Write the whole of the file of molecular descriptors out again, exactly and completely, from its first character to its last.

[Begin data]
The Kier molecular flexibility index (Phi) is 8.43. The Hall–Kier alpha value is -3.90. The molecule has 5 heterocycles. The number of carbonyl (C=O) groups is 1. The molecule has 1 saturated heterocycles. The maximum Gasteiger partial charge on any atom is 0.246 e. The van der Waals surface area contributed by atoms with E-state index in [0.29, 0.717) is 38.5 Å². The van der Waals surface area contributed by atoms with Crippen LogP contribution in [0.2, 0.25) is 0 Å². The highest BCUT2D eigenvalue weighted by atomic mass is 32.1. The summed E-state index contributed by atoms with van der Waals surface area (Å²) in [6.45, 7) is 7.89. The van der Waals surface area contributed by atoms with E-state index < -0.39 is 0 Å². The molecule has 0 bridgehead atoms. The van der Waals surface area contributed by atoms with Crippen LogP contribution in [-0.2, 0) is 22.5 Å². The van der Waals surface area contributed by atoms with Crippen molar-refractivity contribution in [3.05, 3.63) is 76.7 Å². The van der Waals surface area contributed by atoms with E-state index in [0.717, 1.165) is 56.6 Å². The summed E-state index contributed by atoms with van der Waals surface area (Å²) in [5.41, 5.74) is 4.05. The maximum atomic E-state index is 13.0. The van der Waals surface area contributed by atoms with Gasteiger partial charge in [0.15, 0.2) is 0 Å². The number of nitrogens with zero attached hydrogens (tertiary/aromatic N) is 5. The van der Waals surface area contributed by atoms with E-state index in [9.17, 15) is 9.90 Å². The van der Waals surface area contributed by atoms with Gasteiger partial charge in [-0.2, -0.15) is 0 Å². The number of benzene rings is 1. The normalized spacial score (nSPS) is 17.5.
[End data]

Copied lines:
The Kier molecular flexibility index (Phi) is 8.43. The Hall–Kier alpha value is -3.90. The molecule has 5 heterocycles. The number of carbonyl (C=O) groups is 1. The molecule has 1 saturated heterocycles. The maximum Gasteiger partial charge on any atom is 0.246 e. The van der Waals surface area contributed by atoms with E-state index in [0.29, 0.717) is 38.5 Å². The van der Waals surface area contributed by atoms with Crippen LogP contribution in [0.2, 0.25) is 0 Å². The highest BCUT2D eigenvalue weighted by atomic mass is 32.1. The summed E-state index contributed by atoms with van der Waals surface area (Å²) in [6.45, 7) is 7.89. The van der Waals surface area contributed by atoms with E-state index < -0.39 is 0 Å². The molecule has 0 bridgehead atoms. The van der Waals surface area contributed by atoms with Crippen LogP contribution in [-0.2, 0) is 22.5 Å². The van der Waals surface area contributed by atoms with Crippen molar-refractivity contribution in [3.05, 3.63) is 76.7 Å². The van der Waals surface area contributed by atoms with E-state index in [0.717, 1.165) is 56.6 Å². The summed E-state index contributed by atoms with van der Waals surface area (Å²) in [5.41, 5.74) is 4.05. The maximum atomic E-state index is 13.0. The van der Waals surface area contributed by atoms with Gasteiger partial charge in [0.15, 0.2) is 0 Å². The number of nitrogens with zero attached hydrogens (tertiary/aromatic N) is 5. The van der Waals surface area contributed by atoms with E-state index in [9.17, 15) is 9.90 Å². The van der Waals surface area contributed by atoms with Gasteiger partial charge in [-0.2, -0.15) is 0 Å². The number of benzene rings is 1. The normalized spacial score (nSPS) is 17.5.